Koka Deutar Har
By Nabakanta Barua
The title, Koka Deutar Har, translates to ‘Ancestral Bone’ or ‘Forefather’s Fossils’. The plot of the novel traces the story of the changing lives of a village inhabited in the valley of Kolong river of Assam, and how the people there respond to and grapple with ideas of modernity, ancestry and tradition. It follows the story of two feudal lords, and brothers-in-law – the royal Bhogai Barua and the nouveau riche Bakhar Bora, and how their disputes are mediated and determined by their relationships with their ancestry, represented through their grandmother, the familial matriarch. Although the writing is infused with Barua’s poetic style, he emphasises the historical authenticity of the period – the early nineteenth century, with all its power, pride, politics, traditions, and generational continuity. In the words of Assamese critic Amrit Jyoti Mahanta, Barua, in the novel “enjoy[s] losing himself in that great motion which is cosmic, universal, and at the same time personal”. Kokadeutar Har received the Sahitya Akademi Award in 1975.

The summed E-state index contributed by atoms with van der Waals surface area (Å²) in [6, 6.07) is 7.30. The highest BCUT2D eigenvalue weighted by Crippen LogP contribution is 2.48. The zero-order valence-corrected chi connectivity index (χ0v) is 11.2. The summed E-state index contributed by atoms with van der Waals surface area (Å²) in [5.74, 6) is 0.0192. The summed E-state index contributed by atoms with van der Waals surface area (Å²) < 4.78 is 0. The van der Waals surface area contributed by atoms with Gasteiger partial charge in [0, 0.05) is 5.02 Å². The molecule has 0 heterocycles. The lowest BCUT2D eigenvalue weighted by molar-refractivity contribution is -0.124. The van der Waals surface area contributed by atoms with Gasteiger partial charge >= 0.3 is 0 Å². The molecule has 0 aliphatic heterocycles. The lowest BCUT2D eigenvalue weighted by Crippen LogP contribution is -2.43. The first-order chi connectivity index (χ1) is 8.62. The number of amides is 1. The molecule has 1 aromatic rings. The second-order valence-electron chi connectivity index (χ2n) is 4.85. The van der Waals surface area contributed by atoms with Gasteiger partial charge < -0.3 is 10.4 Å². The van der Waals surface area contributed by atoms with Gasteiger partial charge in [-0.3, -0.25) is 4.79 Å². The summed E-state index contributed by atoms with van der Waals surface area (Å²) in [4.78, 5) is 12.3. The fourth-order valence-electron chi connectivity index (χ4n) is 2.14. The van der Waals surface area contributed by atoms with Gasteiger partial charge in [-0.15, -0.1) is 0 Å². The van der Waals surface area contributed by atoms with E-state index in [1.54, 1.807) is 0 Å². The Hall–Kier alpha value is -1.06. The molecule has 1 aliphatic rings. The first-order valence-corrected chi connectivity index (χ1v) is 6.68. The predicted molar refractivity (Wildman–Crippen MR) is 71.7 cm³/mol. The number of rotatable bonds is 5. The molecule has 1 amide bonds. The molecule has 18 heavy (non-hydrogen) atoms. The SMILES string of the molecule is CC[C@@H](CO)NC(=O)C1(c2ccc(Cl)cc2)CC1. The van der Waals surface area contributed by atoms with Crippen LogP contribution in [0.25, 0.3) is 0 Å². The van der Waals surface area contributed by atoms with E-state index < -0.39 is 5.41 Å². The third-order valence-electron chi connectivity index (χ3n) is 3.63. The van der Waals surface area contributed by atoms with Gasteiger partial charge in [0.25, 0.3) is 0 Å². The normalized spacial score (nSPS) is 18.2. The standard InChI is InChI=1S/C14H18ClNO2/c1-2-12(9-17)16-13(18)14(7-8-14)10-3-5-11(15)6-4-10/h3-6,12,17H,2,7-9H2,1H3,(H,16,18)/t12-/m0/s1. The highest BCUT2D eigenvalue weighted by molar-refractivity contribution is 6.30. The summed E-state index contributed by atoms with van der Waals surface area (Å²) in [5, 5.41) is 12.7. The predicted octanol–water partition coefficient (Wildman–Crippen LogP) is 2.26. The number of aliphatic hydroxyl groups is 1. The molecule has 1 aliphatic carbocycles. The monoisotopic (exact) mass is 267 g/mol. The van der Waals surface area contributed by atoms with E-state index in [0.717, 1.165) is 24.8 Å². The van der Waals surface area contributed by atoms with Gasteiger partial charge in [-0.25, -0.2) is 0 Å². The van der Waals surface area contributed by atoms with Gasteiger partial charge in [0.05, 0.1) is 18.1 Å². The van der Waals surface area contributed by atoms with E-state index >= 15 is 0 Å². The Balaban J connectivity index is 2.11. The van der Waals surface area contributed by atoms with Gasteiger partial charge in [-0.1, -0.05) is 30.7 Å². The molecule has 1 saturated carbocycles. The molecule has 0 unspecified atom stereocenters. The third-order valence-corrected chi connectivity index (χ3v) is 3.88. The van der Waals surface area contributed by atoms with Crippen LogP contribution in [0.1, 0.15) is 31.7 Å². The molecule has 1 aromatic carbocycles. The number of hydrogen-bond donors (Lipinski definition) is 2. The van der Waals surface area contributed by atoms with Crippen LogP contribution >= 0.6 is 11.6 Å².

About the Author
Nabakanta Barua (1926-2002), also known as Ekhud Kokaideo, was an eminent Assamese author and poet. Barua’s contribution to Assamese art and literature came through his academic work in Cotton College, his translations of many Western and Bengali authors and poets into Assamese, his presidency of the Assam Sahitya Sabha and of course, in his vast collections of poetry, essays, novels, and children’s literature (a total of 39 books). He was recognized for these immense contributions most famously through being awarded the Padma Bhushan in 1976. Along with Amulya Barua and Hem Barua, he is considered to be one of the founders of the renaissance of modern poetry in the state.